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CRAAP Test for Evaluating Your Sources: Home

The CRAAP test is a checklist you can use to evaluate sources that uses vertical reading of websites to assess content.

Introduction to the CRAAP Test

Developed by librarians at California State University-Chico, the CRAAP Test is an older checklist evaluation tool originally designed to evaluate websites and web content. 

The test provides a list of questions to ask yourself when deciding whether or not a source is reliable and credible enough to use in your academic research paper.

CRAAP is an acronym that stands for the individual elements to search for in a web source:

  • Currency
  • Relevance
  • Authority
  • Accuracy
  • Purpose


Keep in mind: the CRAAP test guides you to examine the content and links within a website you're on, which is called vertical reading. This is different than the contextual lateral reading method used in the newer SIFT or SWIFT method, which asks you to verify information on the website with other sources.

Image used courtesy of CC license from Georgia Southern University.


The timeliness of the information

  • When was the information published or posted?
  • Has the information been revised or updated?
  • Does your topic require current information, or will older sources work as well?
  • Are the links functional?

Another thing to consider - does the website's copyright date match the content's currency?  Or is it just a standard range?


The reliability, truthfulness and
correctness of the content

  • Where does the information come from?
  • Is the information supported by evidence?
  • Has the information been reviewed or refereed?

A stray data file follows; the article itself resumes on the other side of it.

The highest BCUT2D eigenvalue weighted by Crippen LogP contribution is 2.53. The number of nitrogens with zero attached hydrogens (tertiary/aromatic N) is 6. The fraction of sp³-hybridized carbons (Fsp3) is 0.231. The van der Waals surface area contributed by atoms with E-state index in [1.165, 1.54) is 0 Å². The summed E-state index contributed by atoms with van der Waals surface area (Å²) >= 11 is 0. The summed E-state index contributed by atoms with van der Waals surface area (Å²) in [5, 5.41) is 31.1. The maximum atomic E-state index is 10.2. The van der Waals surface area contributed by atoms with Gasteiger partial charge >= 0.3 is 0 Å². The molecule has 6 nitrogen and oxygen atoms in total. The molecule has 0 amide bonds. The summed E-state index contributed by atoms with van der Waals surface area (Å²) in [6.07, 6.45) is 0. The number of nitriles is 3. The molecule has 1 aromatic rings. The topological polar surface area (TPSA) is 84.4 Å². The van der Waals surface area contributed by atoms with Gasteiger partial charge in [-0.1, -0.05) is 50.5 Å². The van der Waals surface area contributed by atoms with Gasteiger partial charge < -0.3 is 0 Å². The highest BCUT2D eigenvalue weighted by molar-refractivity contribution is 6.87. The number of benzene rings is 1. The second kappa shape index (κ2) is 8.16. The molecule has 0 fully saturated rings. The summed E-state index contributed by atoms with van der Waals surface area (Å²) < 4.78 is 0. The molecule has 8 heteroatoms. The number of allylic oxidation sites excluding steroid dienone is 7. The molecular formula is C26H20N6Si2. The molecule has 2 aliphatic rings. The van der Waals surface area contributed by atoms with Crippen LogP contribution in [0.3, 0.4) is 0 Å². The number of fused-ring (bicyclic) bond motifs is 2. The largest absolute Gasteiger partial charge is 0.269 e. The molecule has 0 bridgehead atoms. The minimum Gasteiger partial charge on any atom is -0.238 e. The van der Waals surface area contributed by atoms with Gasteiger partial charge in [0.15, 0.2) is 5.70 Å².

• Can you verify any of the information in another source or from personal knowledge?
  • Does the language or tone seem unbiased and free of emotion?
  • Are there spelling, grammar or typographical errors?


The importance of the information
for your needs

  • Does the information relate to your topic or answer your question?
  • Who is the intended audience?
  • Is the information at an appropriate level (i.e. not too elementary or advanced for your needs)?
  • Have you looked at a variety of sources before determining this is one you will use?


The reason the information exists

  • What is the purpose of the information? Is it to inform, teach, sell, entertain or persuade?
  • Do the authors/sponsors make their intentions or purpose clear?
  • Is the information fact, opinion or propaganda?
  • Does the point of view appear objective and impartial?
  • Are there political, ideological, cultural, religious, institutional or personal biases?

Note - to help answer Authority and Purpose questions, check out a website's About page.


The source of the information

  • Who is the author/publisher/source/sponsor?
  • What are the author's credentials or organizational affiliations?
  • Is the author qualified to write on the topic?
  • Is there contact information, such as a publisher or email address?
  • Does the URL reveal anything about the author or source?

Note - to help answer Authority and Purpose questions, check out a website's About page.

Other Evaluation Methods